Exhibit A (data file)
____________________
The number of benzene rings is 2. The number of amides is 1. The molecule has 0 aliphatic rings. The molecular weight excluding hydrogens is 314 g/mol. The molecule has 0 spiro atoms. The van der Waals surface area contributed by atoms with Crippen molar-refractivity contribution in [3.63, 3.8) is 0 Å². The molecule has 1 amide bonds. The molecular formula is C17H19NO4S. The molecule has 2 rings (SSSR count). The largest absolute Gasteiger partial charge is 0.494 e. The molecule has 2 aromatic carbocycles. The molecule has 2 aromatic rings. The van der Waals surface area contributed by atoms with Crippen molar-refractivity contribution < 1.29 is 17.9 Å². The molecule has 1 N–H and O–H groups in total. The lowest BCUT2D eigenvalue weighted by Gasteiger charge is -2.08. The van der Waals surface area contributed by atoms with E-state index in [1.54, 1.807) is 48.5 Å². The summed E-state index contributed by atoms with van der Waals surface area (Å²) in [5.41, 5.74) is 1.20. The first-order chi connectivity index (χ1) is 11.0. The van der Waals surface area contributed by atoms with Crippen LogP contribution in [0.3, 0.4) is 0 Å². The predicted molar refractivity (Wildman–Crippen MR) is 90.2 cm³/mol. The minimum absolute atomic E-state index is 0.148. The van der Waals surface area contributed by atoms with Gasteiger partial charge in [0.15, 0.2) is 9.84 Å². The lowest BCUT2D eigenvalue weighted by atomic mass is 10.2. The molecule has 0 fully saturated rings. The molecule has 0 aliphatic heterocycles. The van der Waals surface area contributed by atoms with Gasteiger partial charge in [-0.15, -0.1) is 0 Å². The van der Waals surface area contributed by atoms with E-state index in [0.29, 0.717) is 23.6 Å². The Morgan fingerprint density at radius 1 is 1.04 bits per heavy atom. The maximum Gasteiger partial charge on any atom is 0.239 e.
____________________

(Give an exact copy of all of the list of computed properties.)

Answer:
The number of benzene rings is 2. The number of amides is 1. The molecule has 0 aliphatic rings. The molecular weight excluding hydrogens is 314 g/mol. The molecule has 0 spiro atoms. The van der Waals surface area contributed by atoms with Crippen molar-refractivity contribution in [3.63, 3.8) is 0 Å². The molecule has 1 amide bonds. The molecular formula is C17H19NO4S. The molecule has 2 rings (SSSR count). The largest absolute Gasteiger partial charge is 0.494 e. The molecule has 2 aromatic carbocycles. The molecule has 2 aromatic rings. The van der Waals surface area contributed by atoms with Crippen molar-refractivity contribution < 1.29 is 17.9 Å². The molecule has 1 N–H and O–H groups in total. The lowest BCUT2D eigenvalue weighted by Gasteiger charge is -2.08. The van der Waals surface area contributed by atoms with E-state index in [1.54, 1.807) is 48.5 Å². The summed E-state index contributed by atoms with van der Waals surface area (Å²) in [5.41, 5.74) is 1.20. The first-order chi connectivity index (χ1) is 11.0. The van der Waals surface area contributed by atoms with Crippen LogP contribution in [0.3, 0.4) is 0 Å². The predicted molar refractivity (Wildman–Crippen MR) is 90.2 cm³/mol. The minimum absolute atomic E-state index is 0.148. The van der Waals surface area contributed by atoms with Gasteiger partial charge in [0.15, 0.2) is 9.84 Å². The lowest BCUT2D eigenvalue weighted by atomic mass is 10.2. The molecule has 0 fully saturated rings. The molecule has 0 aliphatic heterocycles. The van der Waals surface area contributed by atoms with Gasteiger partial charge in [-0.15, -0.1) is 0 Å². The van der Waals surface area contributed by atoms with E-state index in [0.29, 0.717) is 23.6 Å². The Morgan fingerprint density at radius 1 is 1.04 bits per heavy atom. The maximum Gasteiger partial charge on any atom is 0.239 e.